PRAGUE, August 28, 2006 (RFE/RL) -- This campaign is just the latest move by women's rights activists who argue that Iran can be Islamic and nondiscriminatory at the same time.
Police violently dispersed a public protest two months ago aimed at raising awareness of gender discrimination. One of the demonstrators involved in that event -- former reformist lawmaker and student rights activist, Ali-Akbar Moussavi Khoeni -- remains in custody.
This new initiative is aimed at pressuring lawmakers. Organizers want to demonstrate that many Iranian citizens -- women and men –- are unhappy with laws that treat women as second-class citizens.
Islamic laws as applied in Iran deny women equal rights in divorce, child custody, inheritance, and other areas.
A woman's testimony in court is worth half that of a man, and a woman needs the permission of her father or husband to travel.
Testing Public Support
Activist Golnaz Maleki told Radio Farda that the demand that discriminatory laws be amended has broader support than just women's rights defenders.
"One million signatures can at least demonstrate that our demands are not only the demands of 4,000 or 5,000 people who go to various gatherings, are beaten up, and then go home," Maleki said. "There is wide support for these demands."
Campaigners also argue that Iranian legislation lags behind cultural norms and women's status in society. In Iran, more than 60 percent of university entrants are women. Iranian women actively participate in many spheres, including in the education and NGO sectors.
Security agents breaking up a women's rights rally in Tehran on June 12 (kosoof.com)
Activists believe the legal discrimination against women negatively affects the lives of men. They say it has led to what they describe as an unbalanced and unhealthy relationship between men and women.
Maleki said she and other organizers hope to raise public awareness about women's rights and create dialogue and cooperation among different groups.
"Our main goal is to create a dialogue among citizens and educate them about their rights," Maleki said. "And we also want women to become sensitive to their status under the law and in society. We also want to create a collective morale among women and encourage collaboration." Multi-Pronged Effort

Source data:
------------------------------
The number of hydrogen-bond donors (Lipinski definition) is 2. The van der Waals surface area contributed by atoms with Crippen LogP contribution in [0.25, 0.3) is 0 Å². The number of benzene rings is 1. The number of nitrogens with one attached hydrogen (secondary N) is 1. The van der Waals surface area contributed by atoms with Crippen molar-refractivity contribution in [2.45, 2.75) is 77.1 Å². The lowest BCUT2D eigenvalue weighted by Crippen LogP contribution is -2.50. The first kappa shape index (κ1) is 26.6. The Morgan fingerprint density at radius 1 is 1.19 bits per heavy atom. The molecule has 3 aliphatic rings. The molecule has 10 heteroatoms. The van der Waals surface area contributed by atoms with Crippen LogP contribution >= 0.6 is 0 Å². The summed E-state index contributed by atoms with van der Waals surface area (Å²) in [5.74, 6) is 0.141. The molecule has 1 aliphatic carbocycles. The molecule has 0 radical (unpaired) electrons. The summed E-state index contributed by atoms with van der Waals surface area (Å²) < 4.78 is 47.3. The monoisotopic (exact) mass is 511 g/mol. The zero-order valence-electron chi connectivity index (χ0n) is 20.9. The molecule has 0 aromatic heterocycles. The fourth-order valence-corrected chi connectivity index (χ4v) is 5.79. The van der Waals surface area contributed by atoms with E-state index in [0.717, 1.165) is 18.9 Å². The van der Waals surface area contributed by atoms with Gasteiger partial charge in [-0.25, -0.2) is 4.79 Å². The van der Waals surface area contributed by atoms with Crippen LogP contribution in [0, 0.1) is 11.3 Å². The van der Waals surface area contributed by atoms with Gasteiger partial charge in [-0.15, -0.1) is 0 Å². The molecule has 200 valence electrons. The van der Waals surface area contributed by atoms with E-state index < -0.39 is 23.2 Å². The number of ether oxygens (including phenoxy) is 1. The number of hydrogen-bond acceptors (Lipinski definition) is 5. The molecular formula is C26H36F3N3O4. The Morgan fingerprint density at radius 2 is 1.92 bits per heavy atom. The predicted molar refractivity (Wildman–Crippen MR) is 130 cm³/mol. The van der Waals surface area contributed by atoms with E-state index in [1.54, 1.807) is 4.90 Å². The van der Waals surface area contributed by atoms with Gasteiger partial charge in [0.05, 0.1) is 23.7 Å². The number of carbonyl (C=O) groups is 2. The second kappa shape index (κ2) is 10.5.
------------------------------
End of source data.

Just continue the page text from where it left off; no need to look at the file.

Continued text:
Another campaign member, Farnaz Seyfi, told Radio Farda that the campaign will employ a number of methods to achieve its goals.
"The main method is based on the face-to-face method -- signatures will be gathered through door-to-door contact and conversations with women," Seyfi said. "Another method is identifying places where women gather -- for example, in hair salons, sport clubs, parks, on public transportation. Campaign members will go to these places and talk to women. Another method is organizing seminars and meetings that promote dialogue; in these places, signatures will be collected from participants."
Activists insist that collecting signatures against discriminatory laws is only "the first phase" of the campaign. They say the next phase includes proposing new laws.
Maleki said the current campaign is
modeled on a similar effort that was launched in Morocco in 1992 and led to changes in the law.
But she said she suspects that campaigners in Iran have a more difficult task ahead of them than their colleagues in Morocco.
Unidentified female deputies in the Iranian legislature in November 2005 (Fars)
"[Collecting] 1 million signatures is in fact one of the goals -- we've set June 19, 2007, as the deadline," Maleki said. "But I'm personally not very hopeful that, by that day, 1 million signatures will have been collected. From what I know from Morocco, [Moroccan activists] collected 1 million signatures in three years. [But] they had different conditions -- their king [supported them], and they had a volunteer force of 9,000."
Authorities prevented the event on August 27 at which the campaign was supposed to kick off -- a seminar on "the Impact of laws on women's rights." But organizers began collecting signatures from those who turned up nevertheless.
They also distributed pamphlets on laws that activists claim deny women basic rights.
Campaigners have also launched a website to further their cause, called we-change.org.
Several prominent intellectuals, lawyers, and literary figures have publicly backed the compaign, including Nobel Peace Prize laureate Shirin Ebadi, poet Simin Behbahani, and film director Jafar Panahi.
(Radio Farda broadcaster Parnaz Azima contributed to this report.)